Last night I was talking with a pastor friend. We were discussing the technology we have at our disposal and how the Internet has changed the way we communicate.
Preachers have always looked for ways to disseminate their message: hand-written letters, dictated epistles, printing-press flyers, books, magazines, newspapers, radio, television, cassettes, CD, DVD, and now the worldwide web. Who knows what’s around the corner?
I asked my friend why his messages — good, solid sovereign grace sermons — weren’t more readily available. He replied that he does occasionally allow himself to be recorded, but the copies are distributed via CD to local members and friends. “Why not on the web?” I asked.
“Well,” he replied, “I worry because I don’t speak perfectly — I don’t cite every source, I might misquote a verse, I get something jumbled and have to correct myself. So, I’m insecure about my messages.”
That’s the concern of every self-aware preacher. We know we’re handling God’s word and we want to get it right. But, we are faulty, frail humans and we make very natural, common mistakes. What’s the solution? Well, in my case, digital editing.
I reminded my friend that I listen to every message I preach and make sure to remove or fix obvious errors before they become part of the “permanent record” on our website. I make no secret of that fact. I consider it part of my job as a teacher of the gospel. I want to do it to the best of my ability and my responsibility does not end at the point of saying something out loud. If I can make it better before our listeners hear it, then I do that.
That admission led to a conversation about great preachers of the past and how meticulous they had to be since they only had one shot at their sermons and could not edit their words after the fact …
Except that they did.
I was recently given a wonderful gift. It was a black binder containing a page of hand-written notes from Charles Hadden Spurgeon. I am a Spurgeon fan. It’s not for nothing that he’s referred to as “the prince of preachers.” His way with words was magnificent and his ability to find the perfect turn of a phrase is something to behold. Add to that the fact that he spoke in an extemporaneous fashion from mere bullet points and his verbal dexterity is nearly miraculous …
Except that it isn’t.
It turns out that Spurgeon edited his sermons before they were sent to the printer for publication in local newspapers and his magazine, “The Sword and Trowel.” As he was speaking, his secretaries transcribed his spoken words and presented their handwritten copies to him each Sunday evening. Spurgeon went through these handwritten copies and made corrections with his purple pen. Spurgeon said that his the purple ink commemorated the royalty of Christ.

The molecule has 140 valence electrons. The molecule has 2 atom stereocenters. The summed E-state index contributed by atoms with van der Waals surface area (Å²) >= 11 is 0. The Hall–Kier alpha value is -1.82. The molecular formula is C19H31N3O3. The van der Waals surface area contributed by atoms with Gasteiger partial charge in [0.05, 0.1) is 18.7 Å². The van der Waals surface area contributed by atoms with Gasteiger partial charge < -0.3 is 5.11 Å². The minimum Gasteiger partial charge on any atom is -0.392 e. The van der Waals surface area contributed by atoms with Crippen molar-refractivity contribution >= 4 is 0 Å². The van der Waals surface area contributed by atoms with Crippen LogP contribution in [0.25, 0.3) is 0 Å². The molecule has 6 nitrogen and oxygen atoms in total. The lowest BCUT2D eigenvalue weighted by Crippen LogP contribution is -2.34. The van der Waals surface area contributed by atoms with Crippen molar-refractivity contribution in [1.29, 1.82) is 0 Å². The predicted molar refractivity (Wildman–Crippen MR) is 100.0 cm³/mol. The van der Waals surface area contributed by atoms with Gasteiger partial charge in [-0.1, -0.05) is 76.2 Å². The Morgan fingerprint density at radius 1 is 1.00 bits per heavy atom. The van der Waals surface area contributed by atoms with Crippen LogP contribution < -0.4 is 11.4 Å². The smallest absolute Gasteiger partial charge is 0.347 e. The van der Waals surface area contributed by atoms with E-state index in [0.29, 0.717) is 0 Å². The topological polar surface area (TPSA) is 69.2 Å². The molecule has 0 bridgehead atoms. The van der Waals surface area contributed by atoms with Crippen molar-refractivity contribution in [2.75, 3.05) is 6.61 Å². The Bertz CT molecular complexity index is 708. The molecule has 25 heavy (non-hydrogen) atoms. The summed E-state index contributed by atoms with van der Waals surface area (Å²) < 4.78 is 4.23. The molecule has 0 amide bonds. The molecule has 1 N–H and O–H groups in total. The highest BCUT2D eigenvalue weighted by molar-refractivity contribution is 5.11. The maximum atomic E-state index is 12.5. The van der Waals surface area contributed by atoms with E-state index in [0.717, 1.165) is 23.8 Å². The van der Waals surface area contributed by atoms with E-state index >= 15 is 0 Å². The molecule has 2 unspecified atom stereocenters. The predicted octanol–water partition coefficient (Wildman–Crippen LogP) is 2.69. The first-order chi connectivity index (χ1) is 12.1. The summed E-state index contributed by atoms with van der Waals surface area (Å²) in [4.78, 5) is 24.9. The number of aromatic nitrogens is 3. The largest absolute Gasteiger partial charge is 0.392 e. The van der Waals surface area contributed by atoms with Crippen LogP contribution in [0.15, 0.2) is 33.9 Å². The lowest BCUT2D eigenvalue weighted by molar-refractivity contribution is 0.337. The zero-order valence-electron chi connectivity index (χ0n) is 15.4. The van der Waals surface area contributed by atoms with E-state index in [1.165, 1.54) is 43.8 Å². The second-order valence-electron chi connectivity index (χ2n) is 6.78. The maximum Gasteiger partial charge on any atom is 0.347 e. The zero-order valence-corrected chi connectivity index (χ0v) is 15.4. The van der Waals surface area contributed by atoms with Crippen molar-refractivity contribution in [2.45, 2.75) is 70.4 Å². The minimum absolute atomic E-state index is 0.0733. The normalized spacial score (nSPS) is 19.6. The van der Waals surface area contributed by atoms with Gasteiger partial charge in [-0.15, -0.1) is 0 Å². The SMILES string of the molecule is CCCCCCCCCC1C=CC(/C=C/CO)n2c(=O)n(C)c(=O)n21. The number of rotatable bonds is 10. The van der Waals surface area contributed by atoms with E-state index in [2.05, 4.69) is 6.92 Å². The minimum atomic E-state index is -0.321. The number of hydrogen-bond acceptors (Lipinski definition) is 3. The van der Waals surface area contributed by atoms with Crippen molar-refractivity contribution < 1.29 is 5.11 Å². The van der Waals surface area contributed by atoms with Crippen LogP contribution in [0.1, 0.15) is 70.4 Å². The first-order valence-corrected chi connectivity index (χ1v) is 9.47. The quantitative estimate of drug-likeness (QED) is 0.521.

The copies of Spurgeon’s sermons we have today are the edited, re-worked, cleaned-up versions of what he actually said. Pauses, stammers, missed points, etc. were fixed in the editing … rather like I do when I run my sermons through ProTools.
The explanation of “Spurgeon’s Sermon Publication Process” from Spurgeon College in London (who also certified and validated the authenticity of the transcript) explains, “This was no mere correction of minor detail, but involved extensive amendment. Thus, not only words are replaced, but sentences, paragraphs, and even pages. His wife characterized it as ‘always a labour of love, yet… a labour.'”
Anyway, I now have in my possession a page of notes, written by one of Spurgeon’s secretaries, hand-corrected by the preacher himself. It’s a reminder that none of us is perfect. And we all, as preachers, have a responsibility to do our jobs and communicate God’s truths to the best of our ability.
The page is from the sermon “God’s Thoughts of Peace, and Our Expected End.” It was delivered at the Metropolitan Tabernacle in Newington on May 29, 1887. It is based on Jeremiah 19:11 – “For I know the thoughts that I think toward you, says the Lord, thoughts of peace, and not of evil, to give you an expected end.”
I am ever-so-grateful for the gift. I’m humbled that anyone thought to find, purchase, and present such a thing to me. And I’ll cherish it not only because it’s a touchstone from a great preacher of God’s sovereign grace 126 years ago, but it’s a reminder that Spurgeon and I treat our sermons the same way. We just use different tools.
Now, how do I learn to edit in purple?